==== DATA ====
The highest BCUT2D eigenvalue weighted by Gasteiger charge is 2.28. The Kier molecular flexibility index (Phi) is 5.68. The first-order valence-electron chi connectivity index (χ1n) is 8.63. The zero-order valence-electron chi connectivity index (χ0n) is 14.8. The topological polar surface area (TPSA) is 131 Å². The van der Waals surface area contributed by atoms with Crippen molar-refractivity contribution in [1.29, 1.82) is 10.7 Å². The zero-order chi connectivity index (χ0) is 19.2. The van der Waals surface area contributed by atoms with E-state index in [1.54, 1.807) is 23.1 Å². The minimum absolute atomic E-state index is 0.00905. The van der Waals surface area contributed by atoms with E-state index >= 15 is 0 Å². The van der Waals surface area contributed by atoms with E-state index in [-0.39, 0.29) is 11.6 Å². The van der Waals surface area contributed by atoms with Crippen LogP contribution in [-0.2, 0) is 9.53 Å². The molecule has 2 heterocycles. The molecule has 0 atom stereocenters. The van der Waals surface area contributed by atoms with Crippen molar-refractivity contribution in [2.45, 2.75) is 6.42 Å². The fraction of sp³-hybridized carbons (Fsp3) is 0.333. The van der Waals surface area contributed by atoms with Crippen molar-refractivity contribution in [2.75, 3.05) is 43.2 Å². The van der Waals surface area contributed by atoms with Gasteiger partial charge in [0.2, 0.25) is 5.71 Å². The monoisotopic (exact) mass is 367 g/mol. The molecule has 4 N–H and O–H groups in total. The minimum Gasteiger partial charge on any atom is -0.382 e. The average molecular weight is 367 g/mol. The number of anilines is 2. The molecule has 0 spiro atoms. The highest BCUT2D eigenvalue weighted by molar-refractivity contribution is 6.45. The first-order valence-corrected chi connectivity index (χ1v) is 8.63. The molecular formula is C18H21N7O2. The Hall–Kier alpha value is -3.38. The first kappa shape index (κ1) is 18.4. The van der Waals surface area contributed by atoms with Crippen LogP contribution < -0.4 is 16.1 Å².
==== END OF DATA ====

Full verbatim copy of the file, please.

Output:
The highest BCUT2D eigenvalue weighted by Gasteiger charge is 2.28. The Kier molecular flexibility index (Phi) is 5.68. The first-order valence-electron chi connectivity index (χ1n) is 8.63. The zero-order valence-electron chi connectivity index (χ0n) is 14.8. The topological polar surface area (TPSA) is 131 Å². The van der Waals surface area contributed by atoms with Crippen molar-refractivity contribution in [1.29, 1.82) is 10.7 Å². The zero-order chi connectivity index (χ0) is 19.2. The van der Waals surface area contributed by atoms with E-state index in [1.54, 1.807) is 23.1 Å². The minimum absolute atomic E-state index is 0.00905. The van der Waals surface area contributed by atoms with E-state index >= 15 is 0 Å². The van der Waals surface area contributed by atoms with E-state index in [-0.39, 0.29) is 11.6 Å². The van der Waals surface area contributed by atoms with Crippen LogP contribution in [-0.2, 0) is 9.53 Å². The molecule has 2 heterocycles. The molecule has 0 atom stereocenters. The van der Waals surface area contributed by atoms with Crippen molar-refractivity contribution in [2.45, 2.75) is 6.42 Å². The fraction of sp³-hybridized carbons (Fsp3) is 0.333. The van der Waals surface area contributed by atoms with Crippen molar-refractivity contribution in [2.75, 3.05) is 43.2 Å². The van der Waals surface area contributed by atoms with Gasteiger partial charge in [0.2, 0.25) is 5.71 Å². The monoisotopic (exact) mass is 367 g/mol. The molecule has 4 N–H and O–H groups in total. The minimum Gasteiger partial charge on any atom is -0.382 e. The average molecular weight is 367 g/mol. The number of anilines is 2. The molecule has 0 spiro atoms. The highest BCUT2D eigenvalue weighted by molar-refractivity contribution is 6.45. The first-order valence-corrected chi connectivity index (χ1v) is 8.63. The molecular formula is C18H21N7O2. The Hall–Kier alpha value is -3.38. The first kappa shape index (κ1) is 18.4. The van der Waals surface area contributed by atoms with Crippen LogP contribution < -0.4 is 16.1 Å².